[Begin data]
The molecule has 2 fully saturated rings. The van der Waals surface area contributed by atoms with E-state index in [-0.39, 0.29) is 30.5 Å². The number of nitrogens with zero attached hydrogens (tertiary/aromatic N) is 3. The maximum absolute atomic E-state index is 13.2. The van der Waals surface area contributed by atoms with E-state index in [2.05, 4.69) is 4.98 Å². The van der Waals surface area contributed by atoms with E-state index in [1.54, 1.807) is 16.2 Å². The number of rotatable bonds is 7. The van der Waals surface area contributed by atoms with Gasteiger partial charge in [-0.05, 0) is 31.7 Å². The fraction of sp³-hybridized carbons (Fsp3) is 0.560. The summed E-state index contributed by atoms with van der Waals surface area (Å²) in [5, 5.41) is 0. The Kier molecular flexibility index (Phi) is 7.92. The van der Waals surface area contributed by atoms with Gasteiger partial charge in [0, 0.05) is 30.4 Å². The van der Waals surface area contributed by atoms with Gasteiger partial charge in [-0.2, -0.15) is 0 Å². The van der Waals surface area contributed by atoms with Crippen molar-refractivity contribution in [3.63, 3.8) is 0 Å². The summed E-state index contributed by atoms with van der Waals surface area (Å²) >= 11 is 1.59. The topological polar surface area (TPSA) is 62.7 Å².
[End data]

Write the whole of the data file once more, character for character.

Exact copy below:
The molecule has 2 fully saturated rings. The van der Waals surface area contributed by atoms with E-state index in [-0.39, 0.29) is 30.5 Å². The number of nitrogens with zero attached hydrogens (tertiary/aromatic N) is 3. The maximum absolute atomic E-state index is 13.2. The van der Waals surface area contributed by atoms with E-state index in [2.05, 4.69) is 4.98 Å². The van der Waals surface area contributed by atoms with E-state index in [1.54, 1.807) is 16.2 Å². The number of rotatable bonds is 7. The van der Waals surface area contributed by atoms with Gasteiger partial charge in [-0.05, 0) is 31.7 Å². The fraction of sp³-hybridized carbons (Fsp3) is 0.560. The summed E-state index contributed by atoms with van der Waals surface area (Å²) in [5, 5.41) is 0. The Kier molecular flexibility index (Phi) is 7.92. The van der Waals surface area contributed by atoms with Gasteiger partial charge in [0, 0.05) is 30.4 Å². The van der Waals surface area contributed by atoms with Gasteiger partial charge in [-0.2, -0.15) is 0 Å². The van der Waals surface area contributed by atoms with Crippen molar-refractivity contribution in [3.63, 3.8) is 0 Å². The summed E-state index contributed by atoms with van der Waals surface area (Å²) >= 11 is 1.59. The topological polar surface area (TPSA) is 62.7 Å².